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2 Chronicles 17:8

Ellen G. White
SDA Bible Commentary, vol. 3 (EGW), 1132

Now we are not warring against flesh and blood, but against principalities and powers and spiritual wickedness in high places. The Lord would encourage us to look to Him as the source of all our strength, the One who is able to help us. We may look to men, and they will give us counsel, and yet this may be defeated; but when the God of Israel undertakes work for us, He will make it a success. We want to know that we are right before God; if we are not right before Him, then we want to make an earnest effort to come in right relation to Him. We must individually do something ourselves. We are not to risk our eternal interest upon guesswork. We must set everything right; we must follow out the requirements of God, and then expect God to work with our efforts. 2 Chronicles 20:15. God works in us by the light of His truth. We are to be obedient to all His commandments. 3BC 1132.1

Oh, that we could take this point into consideration, that the work in which we are engaged is not our work, but God's work, and we as humble instruments are laborers together with Him; and with an eye single to God's glory, not mistake the beginning of the Christian life for its consummation, but see the necessity of training upon the earth to prepare us for doing God's will! We are not to lift up ourselves, not to be self-confident, but to trust in God, knowing that He is willing and able to help us. God will work with His people, but we want to be in that position where our trust and confidence will become firm in Him (The Review and Herald, May 10, 1887). 3BC 1132.2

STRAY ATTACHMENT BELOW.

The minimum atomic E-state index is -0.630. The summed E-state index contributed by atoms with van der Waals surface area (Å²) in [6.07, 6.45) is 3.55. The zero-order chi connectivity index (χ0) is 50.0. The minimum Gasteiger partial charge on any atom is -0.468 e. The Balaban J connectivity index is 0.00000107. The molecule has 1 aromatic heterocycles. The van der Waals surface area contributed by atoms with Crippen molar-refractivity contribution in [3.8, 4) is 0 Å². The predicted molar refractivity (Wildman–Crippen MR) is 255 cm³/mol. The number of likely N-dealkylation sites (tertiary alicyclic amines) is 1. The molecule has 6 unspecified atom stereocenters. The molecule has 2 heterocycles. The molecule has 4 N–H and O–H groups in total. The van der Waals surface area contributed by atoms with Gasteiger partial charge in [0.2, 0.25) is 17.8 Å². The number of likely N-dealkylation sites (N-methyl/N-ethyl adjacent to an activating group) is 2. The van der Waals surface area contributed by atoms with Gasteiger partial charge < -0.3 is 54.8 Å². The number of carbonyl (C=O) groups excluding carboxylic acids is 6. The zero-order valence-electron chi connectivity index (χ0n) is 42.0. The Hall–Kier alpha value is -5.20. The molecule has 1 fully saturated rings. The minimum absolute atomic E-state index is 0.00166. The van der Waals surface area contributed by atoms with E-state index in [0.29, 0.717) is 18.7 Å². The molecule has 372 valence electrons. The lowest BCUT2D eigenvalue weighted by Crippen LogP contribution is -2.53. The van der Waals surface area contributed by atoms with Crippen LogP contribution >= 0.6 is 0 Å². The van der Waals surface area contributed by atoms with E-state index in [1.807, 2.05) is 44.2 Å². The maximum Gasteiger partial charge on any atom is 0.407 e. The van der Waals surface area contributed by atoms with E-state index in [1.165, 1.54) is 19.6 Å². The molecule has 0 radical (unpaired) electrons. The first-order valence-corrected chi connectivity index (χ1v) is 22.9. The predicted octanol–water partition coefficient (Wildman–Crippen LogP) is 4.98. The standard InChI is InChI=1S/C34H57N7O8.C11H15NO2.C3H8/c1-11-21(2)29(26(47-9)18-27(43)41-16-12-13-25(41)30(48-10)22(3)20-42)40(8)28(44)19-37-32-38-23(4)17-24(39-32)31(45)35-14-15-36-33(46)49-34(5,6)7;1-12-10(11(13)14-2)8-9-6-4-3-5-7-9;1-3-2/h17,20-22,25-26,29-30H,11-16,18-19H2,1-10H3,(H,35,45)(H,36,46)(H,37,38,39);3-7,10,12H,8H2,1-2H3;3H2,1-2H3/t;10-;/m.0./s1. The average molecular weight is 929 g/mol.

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Ellen G. White
Prophets and Kings, 190-2

Until called to the throne at the age of thirty-five, Jehoshaphat had before him the example of good King Asa, who in nearly every crisis had done “that which was right in the eyes of the Lord.” 1 Kings 15:11. During a prosperous reign of twenty-five years, Jehoshaphat sought to walk “in all the ways of Asa his father; he turned not aside.” PK 190.1

In his efforts to rule wisely, Jehoshaphat endeavored to persuade his subjects to take a firm stand against idolatrous practices. Many of the people in his realm “offered and burnt incense yet in the high places.” 1 Kings 22:43. The king did not at once destroy these shrines; but from the beginning he tried to safeguard Judah from the sins characterizing the northern kingdom under the rule of Ahab, of whom he was a contemporary for many years. Jehoshaphat himself was loyal to God. He “sought not unto Baalim; but sought to the Lord God of his father, and walked in His commandments, and not after the doings of Israel.” Because of his integrity, the Lord was with him, and “stablished the kingdom in his hand.” 2 Chronicles 17:3-5. PK 190.2

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The Golden Ages of the 9th & 8th centuries BCE